COVID-19 Shreds Employment Contracts
The outbreak of this novel coronavirus christened COVID-19, has certainly changed the world's economic and social order. Everywhere in the world, both formal and informal sector business has been affected either positively or negatively. Those that have been affected positively are largely those that operated in direct response to this global pandemic, including events revolving around social gatherings (soccer, religious activities, conferences, entertainments, etc.
In mostly the formal sector, many offices have been closed down, albeit temporarily with directives from employers to employees to work from home employing. Some very essential offices have also put in place discrete measures such as work shifts and rotation, social distancing, etc. all in a bid to safeguard lives while keeping business operations going. A current global survey conducted in 2020 by the International Labour Organization (ILO) reveals that the current COVID-19 pandemic has affected four in five of the world's workforce, that is estimated at 2.7 billion workers. This raises a critical issue of employment contracts, and whether employees are even privy to or aware of the implications of the contracts they sign with their employers.
There are various definitions of employment contracts that flood the internet but they all share a common interpretation. “Employment Contract” may be defined as a written down agreement between an employer and employee specifying the work to be done by the employee, the benefits and the remuneration they will receive for the work done. In most cases, termination clauses are inserted in employment contracts, and these dwells mostly on employees' inefficiency or the failure or termination of the business. Unless specified otherwise, compensations are given to the employee who loses a job borne out of the termination of a project or the collapse of such.
The outbreak of COVID-19 will see some employers either maintain or make changes to employee contract by activating various clauses in the contract. Daily reports on the slashing of salaries are rife on all news media. For examples. Due to the postponement of football games across Europe, salaries of footballers in some countries are being slashed. The likely changes in employee contract may trigger legal clauses such as Force Majeure in written employee contracts. The Force majeure clause gives the employer the right to suspend or terminate employee contract when the situation is beyond the control of the employer and the employee. In other cases, employers can ask employees to take forced leave with or without pay. Also, employers may make changes to normal work hours to salvage a situation such as the spread of the COVID-19 disease.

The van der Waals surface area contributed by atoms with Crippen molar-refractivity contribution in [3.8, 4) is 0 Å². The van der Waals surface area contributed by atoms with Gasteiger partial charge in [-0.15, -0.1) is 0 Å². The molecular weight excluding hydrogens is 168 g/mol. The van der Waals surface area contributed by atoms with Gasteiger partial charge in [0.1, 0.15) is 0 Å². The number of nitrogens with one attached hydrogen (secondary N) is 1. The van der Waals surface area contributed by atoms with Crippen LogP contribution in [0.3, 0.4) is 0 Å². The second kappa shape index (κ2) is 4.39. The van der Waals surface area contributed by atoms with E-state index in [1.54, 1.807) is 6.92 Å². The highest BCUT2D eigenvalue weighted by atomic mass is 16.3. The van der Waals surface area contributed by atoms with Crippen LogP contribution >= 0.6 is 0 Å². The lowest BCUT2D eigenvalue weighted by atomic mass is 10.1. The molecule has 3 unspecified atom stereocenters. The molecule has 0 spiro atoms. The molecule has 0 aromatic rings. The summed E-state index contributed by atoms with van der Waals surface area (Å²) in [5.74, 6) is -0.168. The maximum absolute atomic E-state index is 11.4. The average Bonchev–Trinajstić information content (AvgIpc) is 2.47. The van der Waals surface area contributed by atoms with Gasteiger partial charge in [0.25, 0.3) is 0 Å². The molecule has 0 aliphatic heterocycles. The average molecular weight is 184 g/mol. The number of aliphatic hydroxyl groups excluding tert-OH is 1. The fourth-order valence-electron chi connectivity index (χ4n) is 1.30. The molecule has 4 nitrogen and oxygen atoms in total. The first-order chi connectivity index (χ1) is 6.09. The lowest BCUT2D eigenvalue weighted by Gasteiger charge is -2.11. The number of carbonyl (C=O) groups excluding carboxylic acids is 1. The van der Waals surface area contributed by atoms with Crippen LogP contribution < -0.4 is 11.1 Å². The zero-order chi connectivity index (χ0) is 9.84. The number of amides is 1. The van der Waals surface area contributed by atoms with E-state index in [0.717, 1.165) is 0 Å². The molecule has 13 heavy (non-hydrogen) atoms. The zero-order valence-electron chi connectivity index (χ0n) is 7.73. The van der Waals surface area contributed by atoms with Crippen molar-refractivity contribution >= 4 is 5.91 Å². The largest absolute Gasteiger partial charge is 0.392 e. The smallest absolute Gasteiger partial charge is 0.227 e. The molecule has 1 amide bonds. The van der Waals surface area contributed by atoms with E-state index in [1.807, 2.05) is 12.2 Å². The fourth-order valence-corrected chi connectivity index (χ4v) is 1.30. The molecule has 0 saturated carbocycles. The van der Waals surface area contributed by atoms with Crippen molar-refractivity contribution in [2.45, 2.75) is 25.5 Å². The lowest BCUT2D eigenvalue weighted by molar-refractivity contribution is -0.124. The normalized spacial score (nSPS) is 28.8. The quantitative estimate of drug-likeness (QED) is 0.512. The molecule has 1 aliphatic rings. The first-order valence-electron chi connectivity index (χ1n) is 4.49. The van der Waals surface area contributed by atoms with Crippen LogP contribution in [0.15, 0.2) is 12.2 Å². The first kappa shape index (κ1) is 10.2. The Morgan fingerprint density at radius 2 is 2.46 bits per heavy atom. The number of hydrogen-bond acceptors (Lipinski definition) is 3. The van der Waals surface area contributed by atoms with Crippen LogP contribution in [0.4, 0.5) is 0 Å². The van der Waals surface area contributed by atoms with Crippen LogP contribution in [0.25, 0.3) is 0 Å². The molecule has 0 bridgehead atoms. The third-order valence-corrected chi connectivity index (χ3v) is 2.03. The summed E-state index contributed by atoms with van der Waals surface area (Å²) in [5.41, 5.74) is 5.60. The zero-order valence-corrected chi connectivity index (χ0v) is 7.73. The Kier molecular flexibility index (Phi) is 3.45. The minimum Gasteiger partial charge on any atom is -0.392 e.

To ensure that these measure work well both parties may have to come to a mutual consensus. It is therefore expected that to avoid mass dismissals, long legal tussles between employees and their employers, al employers, whether in the formal or informal sectors, whether in the manufacturing or service sector, whether in the small and medium scale enterprises or big businesses, whether governmental or non-governmental, should be proactive enough to engage their staff in productive discussions that will secure both parties a win-win situation.
Let us all work together as stakeholders of a corporate world to avert unemployment, hunger and malnutrition, and associated social vices like murder, suicide, prostitution and robbery because these are the trails of our unseen enemy, COVID-19.
UN News: https://news.un.org/en/story/2020/04/1061322
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